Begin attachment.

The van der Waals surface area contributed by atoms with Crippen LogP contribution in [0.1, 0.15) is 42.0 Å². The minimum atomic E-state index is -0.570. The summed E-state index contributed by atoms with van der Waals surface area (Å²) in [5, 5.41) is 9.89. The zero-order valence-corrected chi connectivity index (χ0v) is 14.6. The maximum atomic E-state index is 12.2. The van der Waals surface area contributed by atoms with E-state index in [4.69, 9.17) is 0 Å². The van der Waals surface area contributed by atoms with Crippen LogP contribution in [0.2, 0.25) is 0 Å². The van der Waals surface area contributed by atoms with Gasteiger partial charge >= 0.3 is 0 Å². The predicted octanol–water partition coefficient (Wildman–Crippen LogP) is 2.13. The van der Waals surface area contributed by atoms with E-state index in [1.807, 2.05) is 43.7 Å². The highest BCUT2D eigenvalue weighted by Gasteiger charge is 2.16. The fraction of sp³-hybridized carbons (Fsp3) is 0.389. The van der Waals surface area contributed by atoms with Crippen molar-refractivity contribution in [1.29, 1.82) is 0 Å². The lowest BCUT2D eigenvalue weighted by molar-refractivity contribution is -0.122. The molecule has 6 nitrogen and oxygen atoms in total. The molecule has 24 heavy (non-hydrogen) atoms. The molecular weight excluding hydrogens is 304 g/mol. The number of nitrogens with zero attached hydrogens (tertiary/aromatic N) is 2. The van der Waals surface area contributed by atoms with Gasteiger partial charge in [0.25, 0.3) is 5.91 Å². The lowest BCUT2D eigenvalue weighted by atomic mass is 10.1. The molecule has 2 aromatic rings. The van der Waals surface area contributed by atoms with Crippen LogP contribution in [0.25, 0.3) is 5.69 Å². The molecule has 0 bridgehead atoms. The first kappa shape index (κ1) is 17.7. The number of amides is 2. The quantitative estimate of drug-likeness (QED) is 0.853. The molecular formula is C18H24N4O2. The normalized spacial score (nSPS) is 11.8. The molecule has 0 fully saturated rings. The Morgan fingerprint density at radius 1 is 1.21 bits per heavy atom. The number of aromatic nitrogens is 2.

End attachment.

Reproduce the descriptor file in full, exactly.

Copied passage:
The van der Waals surface area contributed by atoms with Crippen LogP contribution in [0.1, 0.15) is 42.0 Å². The minimum atomic E-state index is -0.570. The summed E-state index contributed by atoms with van der Waals surface area (Å²) in [5, 5.41) is 9.89. The zero-order valence-corrected chi connectivity index (χ0v) is 14.6. The maximum atomic E-state index is 12.2. The van der Waals surface area contributed by atoms with E-state index in [4.69, 9.17) is 0 Å². The van der Waals surface area contributed by atoms with Crippen LogP contribution in [0.2, 0.25) is 0 Å². The van der Waals surface area contributed by atoms with Gasteiger partial charge >= 0.3 is 0 Å². The predicted octanol–water partition coefficient (Wildman–Crippen LogP) is 2.13. The van der Waals surface area contributed by atoms with E-state index in [1.807, 2.05) is 43.7 Å². The highest BCUT2D eigenvalue weighted by Gasteiger charge is 2.16. The fraction of sp³-hybridized carbons (Fsp3) is 0.389. The van der Waals surface area contributed by atoms with Crippen molar-refractivity contribution in [1.29, 1.82) is 0 Å². The lowest BCUT2D eigenvalue weighted by molar-refractivity contribution is -0.122. The molecule has 6 nitrogen and oxygen atoms in total. The molecule has 24 heavy (non-hydrogen) atoms. The molecular weight excluding hydrogens is 304 g/mol. The number of nitrogens with zero attached hydrogens (tertiary/aromatic N) is 2. The van der Waals surface area contributed by atoms with Gasteiger partial charge in [0.25, 0.3) is 5.91 Å². The lowest BCUT2D eigenvalue weighted by atomic mass is 10.1. The molecule has 2 aromatic rings. The van der Waals surface area contributed by atoms with Crippen LogP contribution in [0.25, 0.3) is 5.69 Å². The molecule has 0 bridgehead atoms. The first kappa shape index (κ1) is 17.7. The number of amides is 2. The quantitative estimate of drug-likeness (QED) is 0.853. The molecular formula is C18H24N4O2. The normalized spacial score (nSPS) is 11.8. The molecule has 0 fully saturated rings. The Morgan fingerprint density at radius 1 is 1.21 bits per heavy atom. The number of aromatic nitrogens is 2.